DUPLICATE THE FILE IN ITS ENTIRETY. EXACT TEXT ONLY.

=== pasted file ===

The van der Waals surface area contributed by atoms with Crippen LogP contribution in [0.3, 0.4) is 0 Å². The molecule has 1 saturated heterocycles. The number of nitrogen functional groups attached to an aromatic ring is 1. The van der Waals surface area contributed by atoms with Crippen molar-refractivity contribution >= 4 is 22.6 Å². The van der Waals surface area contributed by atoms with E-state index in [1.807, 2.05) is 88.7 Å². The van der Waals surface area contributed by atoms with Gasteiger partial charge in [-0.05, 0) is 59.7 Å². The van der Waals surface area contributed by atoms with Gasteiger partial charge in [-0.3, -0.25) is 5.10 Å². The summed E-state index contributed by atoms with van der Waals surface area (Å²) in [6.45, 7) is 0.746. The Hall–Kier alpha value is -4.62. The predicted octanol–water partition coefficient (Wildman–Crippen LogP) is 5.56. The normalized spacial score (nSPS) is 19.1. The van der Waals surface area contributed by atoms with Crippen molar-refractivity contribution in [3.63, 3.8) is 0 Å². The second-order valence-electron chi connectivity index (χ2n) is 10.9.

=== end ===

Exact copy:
The van der Waals surface area contributed by atoms with Crippen LogP contribution in [0.3, 0.4) is 0 Å². The molecule has 1 saturated heterocycles. The number of nitrogen functional groups attached to an aromatic ring is 1. The van der Waals surface area contributed by atoms with Crippen molar-refractivity contribution >= 4 is 22.6 Å². The van der Waals surface area contributed by atoms with E-state index in [1.807, 2.05) is 88.7 Å². The van der Waals surface area contributed by atoms with Gasteiger partial charge in [-0.05, 0) is 59.7 Å². The van der Waals surface area contributed by atoms with Gasteiger partial charge in [-0.3, -0.25) is 5.10 Å². The summed E-state index contributed by atoms with van der Waals surface area (Å²) in [6.45, 7) is 0.746. The Hall–Kier alpha value is -4.62. The predicted octanol–water partition coefficient (Wildman–Crippen LogP) is 5.56. The normalized spacial score (nSPS) is 19.1. The van der Waals surface area contributed by atoms with Crippen molar-refractivity contribution in [3.63, 3.8) is 0 Å². The second-order valence-electron chi connectivity index (χ2n) is 10.9.